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A Pediatric Perspective

An Interesting Study on Toe Walking

Published October 27, 2012 10:30 AM by Cecilia Cruse

As OTs (and certainly our pediatric PT colleagues) we have all seen our share of kids that are toe walking with no history of any apparent medical disorder that would account for the problem such as CP or sequelae from a TBI. Termed Idiopathic Toe Walking (ITW) it seems there is some emerging research that suggests what many therapists have surmised anecdotally over the years: that some children with SPD issues (sensory defensiveness) exhibit this abnormal gait pattern.  After completing an extensive literature review on ITW, an Australian podiatrist Cylie Williams and her colleagues conducted a study comparing 30 normal healthy children ages 4-8 with 30 children identified with ITW.  "They measured the children's vibration perception threshold (VPT) in the right hallux using a vibratory sensory analyzer that delivers a frequency vibration of 100 Hz (amplitude range, 0-130 µm) through a Teflon-coated pin mounted in a footplate."  "The vibration mimics the everyday tactile input that allows the brain to sense fine surface texture changes, which, in the feet, play a key role in protection and proprioception."  The results?  The children with ITW had a significantly lower vibration perception threshold than the control group.  You can read a review of the research from the Lower Extremity Review.   Most of the treatment discussion focuses on more medical interventions such as AFO's, night splints, Botox ® injections) but given the research findings don't you think our OT interventions (such as the Wilbarger Protocol, sensory play incorporating a variety of tactile and proprioceptive input etc.) that we have long used would seem to have validity as well in addressing ITW issues?    Williams concludes that more studies are needed but that the takeaway from this work "... is a need for healthcare providers to consider the whole child rather than their gait pattern alone."  As OTs we can all agree on that!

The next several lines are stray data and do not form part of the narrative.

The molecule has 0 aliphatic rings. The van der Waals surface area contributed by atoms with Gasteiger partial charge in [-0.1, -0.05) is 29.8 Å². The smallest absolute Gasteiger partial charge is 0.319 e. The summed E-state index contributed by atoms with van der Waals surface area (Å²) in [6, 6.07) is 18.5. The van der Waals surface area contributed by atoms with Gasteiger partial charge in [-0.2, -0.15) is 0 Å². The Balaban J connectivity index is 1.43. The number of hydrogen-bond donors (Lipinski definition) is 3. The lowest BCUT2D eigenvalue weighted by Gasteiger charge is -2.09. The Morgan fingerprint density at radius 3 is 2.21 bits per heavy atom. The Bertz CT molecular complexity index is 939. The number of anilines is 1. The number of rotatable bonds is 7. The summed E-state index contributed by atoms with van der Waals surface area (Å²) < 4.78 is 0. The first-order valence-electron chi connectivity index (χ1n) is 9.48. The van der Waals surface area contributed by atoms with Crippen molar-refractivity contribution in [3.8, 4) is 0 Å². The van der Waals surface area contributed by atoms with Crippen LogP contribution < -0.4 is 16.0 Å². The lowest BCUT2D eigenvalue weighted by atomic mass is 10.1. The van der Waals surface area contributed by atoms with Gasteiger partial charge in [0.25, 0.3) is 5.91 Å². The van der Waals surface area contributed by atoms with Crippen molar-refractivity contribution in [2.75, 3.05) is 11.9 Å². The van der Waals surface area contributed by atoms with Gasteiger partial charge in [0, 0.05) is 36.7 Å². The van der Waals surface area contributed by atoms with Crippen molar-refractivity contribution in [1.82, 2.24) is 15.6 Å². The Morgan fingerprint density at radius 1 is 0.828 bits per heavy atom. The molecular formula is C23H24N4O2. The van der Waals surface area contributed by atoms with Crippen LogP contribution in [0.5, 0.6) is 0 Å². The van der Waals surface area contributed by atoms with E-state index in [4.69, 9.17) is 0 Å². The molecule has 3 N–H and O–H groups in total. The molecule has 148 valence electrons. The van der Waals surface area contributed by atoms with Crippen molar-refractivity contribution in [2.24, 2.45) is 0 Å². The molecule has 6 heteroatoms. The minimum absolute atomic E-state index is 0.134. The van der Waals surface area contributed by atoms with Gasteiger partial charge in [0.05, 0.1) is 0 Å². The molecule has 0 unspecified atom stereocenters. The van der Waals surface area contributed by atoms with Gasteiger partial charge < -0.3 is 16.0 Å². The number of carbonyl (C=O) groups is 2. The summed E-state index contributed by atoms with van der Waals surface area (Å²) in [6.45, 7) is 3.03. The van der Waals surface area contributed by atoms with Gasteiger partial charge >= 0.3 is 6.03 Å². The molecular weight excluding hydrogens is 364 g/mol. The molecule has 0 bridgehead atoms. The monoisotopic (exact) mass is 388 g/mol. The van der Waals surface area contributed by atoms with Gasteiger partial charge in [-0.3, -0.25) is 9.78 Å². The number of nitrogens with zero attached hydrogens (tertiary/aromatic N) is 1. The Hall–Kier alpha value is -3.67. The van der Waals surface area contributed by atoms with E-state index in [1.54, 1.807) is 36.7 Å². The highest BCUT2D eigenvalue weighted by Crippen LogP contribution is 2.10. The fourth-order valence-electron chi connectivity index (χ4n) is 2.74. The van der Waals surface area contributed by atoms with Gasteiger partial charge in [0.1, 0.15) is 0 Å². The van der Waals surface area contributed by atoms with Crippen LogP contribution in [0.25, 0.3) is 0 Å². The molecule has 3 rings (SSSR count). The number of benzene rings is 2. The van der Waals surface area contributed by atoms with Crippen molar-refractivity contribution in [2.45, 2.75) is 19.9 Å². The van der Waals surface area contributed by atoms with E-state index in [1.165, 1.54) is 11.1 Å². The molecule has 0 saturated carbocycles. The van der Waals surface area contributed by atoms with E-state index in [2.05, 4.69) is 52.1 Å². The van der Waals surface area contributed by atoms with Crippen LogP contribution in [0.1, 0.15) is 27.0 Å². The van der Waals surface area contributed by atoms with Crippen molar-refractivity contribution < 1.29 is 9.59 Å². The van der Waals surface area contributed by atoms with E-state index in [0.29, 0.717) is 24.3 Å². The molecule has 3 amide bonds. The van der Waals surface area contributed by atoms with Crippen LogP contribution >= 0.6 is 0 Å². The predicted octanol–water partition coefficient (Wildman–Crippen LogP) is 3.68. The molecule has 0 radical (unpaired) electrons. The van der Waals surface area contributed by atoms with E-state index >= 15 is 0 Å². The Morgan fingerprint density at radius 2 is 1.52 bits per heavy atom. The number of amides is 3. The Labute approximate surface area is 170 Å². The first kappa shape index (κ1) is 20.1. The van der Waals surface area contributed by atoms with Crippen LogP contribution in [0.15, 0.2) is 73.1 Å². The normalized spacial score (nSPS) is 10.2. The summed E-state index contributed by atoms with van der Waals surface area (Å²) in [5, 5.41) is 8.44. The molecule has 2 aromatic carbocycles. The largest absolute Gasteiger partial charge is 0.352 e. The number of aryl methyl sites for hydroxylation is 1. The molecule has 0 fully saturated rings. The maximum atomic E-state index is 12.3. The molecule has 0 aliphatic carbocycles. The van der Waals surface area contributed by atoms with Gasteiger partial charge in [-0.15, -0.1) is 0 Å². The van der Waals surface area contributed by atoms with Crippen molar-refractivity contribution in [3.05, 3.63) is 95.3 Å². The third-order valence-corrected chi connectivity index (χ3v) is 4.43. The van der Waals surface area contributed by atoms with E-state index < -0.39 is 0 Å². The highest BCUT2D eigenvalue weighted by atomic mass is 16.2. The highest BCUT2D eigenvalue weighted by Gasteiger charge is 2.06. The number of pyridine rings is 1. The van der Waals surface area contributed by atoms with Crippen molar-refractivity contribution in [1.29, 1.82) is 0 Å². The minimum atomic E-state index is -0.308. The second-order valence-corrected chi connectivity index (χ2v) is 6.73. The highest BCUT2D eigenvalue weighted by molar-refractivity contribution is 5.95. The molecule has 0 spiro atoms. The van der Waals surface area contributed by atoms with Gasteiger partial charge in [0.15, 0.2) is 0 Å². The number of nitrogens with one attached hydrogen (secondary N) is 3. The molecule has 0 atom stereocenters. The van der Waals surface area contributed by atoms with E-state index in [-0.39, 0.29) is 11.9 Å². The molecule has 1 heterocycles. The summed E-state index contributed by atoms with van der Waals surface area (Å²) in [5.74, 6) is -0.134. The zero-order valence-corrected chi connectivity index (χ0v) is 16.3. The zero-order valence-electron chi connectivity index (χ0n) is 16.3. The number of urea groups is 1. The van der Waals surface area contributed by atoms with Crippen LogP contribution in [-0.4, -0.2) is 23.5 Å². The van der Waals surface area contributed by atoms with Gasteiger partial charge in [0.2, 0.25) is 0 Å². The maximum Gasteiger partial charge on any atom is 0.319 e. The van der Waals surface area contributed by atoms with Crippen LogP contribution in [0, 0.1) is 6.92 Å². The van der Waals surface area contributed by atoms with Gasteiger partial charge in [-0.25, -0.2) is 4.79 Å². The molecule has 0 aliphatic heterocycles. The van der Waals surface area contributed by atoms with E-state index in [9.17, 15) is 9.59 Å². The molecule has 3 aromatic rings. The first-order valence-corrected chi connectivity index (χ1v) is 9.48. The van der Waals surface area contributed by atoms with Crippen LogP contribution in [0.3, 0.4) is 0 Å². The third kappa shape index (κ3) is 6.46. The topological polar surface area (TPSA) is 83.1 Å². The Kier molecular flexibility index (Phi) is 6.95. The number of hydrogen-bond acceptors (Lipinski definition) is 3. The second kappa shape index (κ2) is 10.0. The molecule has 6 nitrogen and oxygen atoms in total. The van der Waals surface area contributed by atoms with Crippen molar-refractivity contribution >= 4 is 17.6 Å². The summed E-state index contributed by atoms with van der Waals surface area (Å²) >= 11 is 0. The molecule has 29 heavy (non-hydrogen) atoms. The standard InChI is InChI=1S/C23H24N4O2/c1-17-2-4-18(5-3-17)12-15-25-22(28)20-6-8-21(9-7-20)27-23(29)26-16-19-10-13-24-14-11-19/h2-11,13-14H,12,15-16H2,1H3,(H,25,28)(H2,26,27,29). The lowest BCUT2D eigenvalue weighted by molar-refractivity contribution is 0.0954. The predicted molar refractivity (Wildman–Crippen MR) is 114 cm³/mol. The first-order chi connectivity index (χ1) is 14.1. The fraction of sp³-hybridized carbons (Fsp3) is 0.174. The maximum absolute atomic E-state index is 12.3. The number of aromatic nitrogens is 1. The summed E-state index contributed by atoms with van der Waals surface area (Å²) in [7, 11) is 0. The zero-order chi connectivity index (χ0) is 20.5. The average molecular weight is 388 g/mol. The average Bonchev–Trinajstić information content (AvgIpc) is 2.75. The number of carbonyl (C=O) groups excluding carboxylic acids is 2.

I have been catching up lately on all my research and journal readings (in case you missed it, see my

November 4, 2012 11:10 AM

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